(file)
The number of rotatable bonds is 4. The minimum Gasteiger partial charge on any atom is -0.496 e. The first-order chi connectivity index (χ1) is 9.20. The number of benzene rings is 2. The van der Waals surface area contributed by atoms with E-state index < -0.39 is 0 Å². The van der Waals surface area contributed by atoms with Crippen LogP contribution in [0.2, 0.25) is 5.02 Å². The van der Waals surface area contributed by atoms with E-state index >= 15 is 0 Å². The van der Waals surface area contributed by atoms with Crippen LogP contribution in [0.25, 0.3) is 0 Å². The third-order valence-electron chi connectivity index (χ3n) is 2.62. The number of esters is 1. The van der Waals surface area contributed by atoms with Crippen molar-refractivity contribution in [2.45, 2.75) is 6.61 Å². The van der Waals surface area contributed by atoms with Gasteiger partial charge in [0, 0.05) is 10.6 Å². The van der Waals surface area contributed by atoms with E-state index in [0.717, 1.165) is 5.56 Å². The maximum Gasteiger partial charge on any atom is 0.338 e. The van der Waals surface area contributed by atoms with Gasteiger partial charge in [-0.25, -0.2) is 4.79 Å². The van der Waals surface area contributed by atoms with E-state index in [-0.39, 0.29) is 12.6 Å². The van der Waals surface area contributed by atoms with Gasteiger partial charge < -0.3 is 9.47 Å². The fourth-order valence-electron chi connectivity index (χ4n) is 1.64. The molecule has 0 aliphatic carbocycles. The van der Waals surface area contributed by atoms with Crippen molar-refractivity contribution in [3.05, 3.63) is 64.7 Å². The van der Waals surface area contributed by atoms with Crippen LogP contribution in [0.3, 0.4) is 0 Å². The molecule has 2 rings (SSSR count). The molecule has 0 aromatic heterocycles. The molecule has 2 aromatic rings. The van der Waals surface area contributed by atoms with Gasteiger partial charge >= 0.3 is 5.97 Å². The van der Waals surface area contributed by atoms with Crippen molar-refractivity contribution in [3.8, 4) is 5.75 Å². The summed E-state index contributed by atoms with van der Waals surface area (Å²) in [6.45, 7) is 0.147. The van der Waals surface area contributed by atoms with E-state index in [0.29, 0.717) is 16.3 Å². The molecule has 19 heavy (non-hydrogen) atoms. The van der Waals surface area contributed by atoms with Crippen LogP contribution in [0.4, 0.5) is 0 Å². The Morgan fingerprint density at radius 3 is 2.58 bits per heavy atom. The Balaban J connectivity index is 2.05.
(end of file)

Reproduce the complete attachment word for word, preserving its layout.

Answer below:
The number of rotatable bonds is 4. The minimum Gasteiger partial charge on any atom is -0.496 e. The first-order chi connectivity index (χ1) is 9.20. The number of benzene rings is 2. The van der Waals surface area contributed by atoms with E-state index < -0.39 is 0 Å². The van der Waals surface area contributed by atoms with Crippen LogP contribution in [0.2, 0.25) is 5.02 Å². The van der Waals surface area contributed by atoms with E-state index >= 15 is 0 Å². The van der Waals surface area contributed by atoms with Crippen LogP contribution in [0.25, 0.3) is 0 Å². The third-order valence-electron chi connectivity index (χ3n) is 2.62. The number of esters is 1. The van der Waals surface area contributed by atoms with Crippen molar-refractivity contribution in [2.45, 2.75) is 6.61 Å². The van der Waals surface area contributed by atoms with Gasteiger partial charge in [0, 0.05) is 10.6 Å². The van der Waals surface area contributed by atoms with E-state index in [0.717, 1.165) is 5.56 Å². The maximum Gasteiger partial charge on any atom is 0.338 e. The van der Waals surface area contributed by atoms with Gasteiger partial charge in [-0.25, -0.2) is 4.79 Å². The van der Waals surface area contributed by atoms with E-state index in [-0.39, 0.29) is 12.6 Å². The van der Waals surface area contributed by atoms with Gasteiger partial charge < -0.3 is 9.47 Å². The fourth-order valence-electron chi connectivity index (χ4n) is 1.64. The molecule has 0 aliphatic carbocycles. The van der Waals surface area contributed by atoms with Crippen molar-refractivity contribution in [3.05, 3.63) is 64.7 Å². The van der Waals surface area contributed by atoms with Crippen LogP contribution in [0.3, 0.4) is 0 Å². The molecule has 2 rings (SSSR count). The molecule has 0 aromatic heterocycles. The molecule has 2 aromatic rings. The van der Waals surface area contributed by atoms with Gasteiger partial charge >= 0.3 is 5.97 Å². The van der Waals surface area contributed by atoms with Crippen molar-refractivity contribution in [3.8, 4) is 5.75 Å². The summed E-state index contributed by atoms with van der Waals surface area (Å²) in [6.45, 7) is 0.147. The van der Waals surface area contributed by atoms with E-state index in [0.29, 0.717) is 16.3 Å². The molecule has 19 heavy (non-hydrogen) atoms. The van der Waals surface area contributed by atoms with Crippen LogP contribution in [0.4, 0.5) is 0 Å². The Morgan fingerprint density at radius 3 is 2.58 bits per heavy atom. The Balaban J connectivity index is 2.05.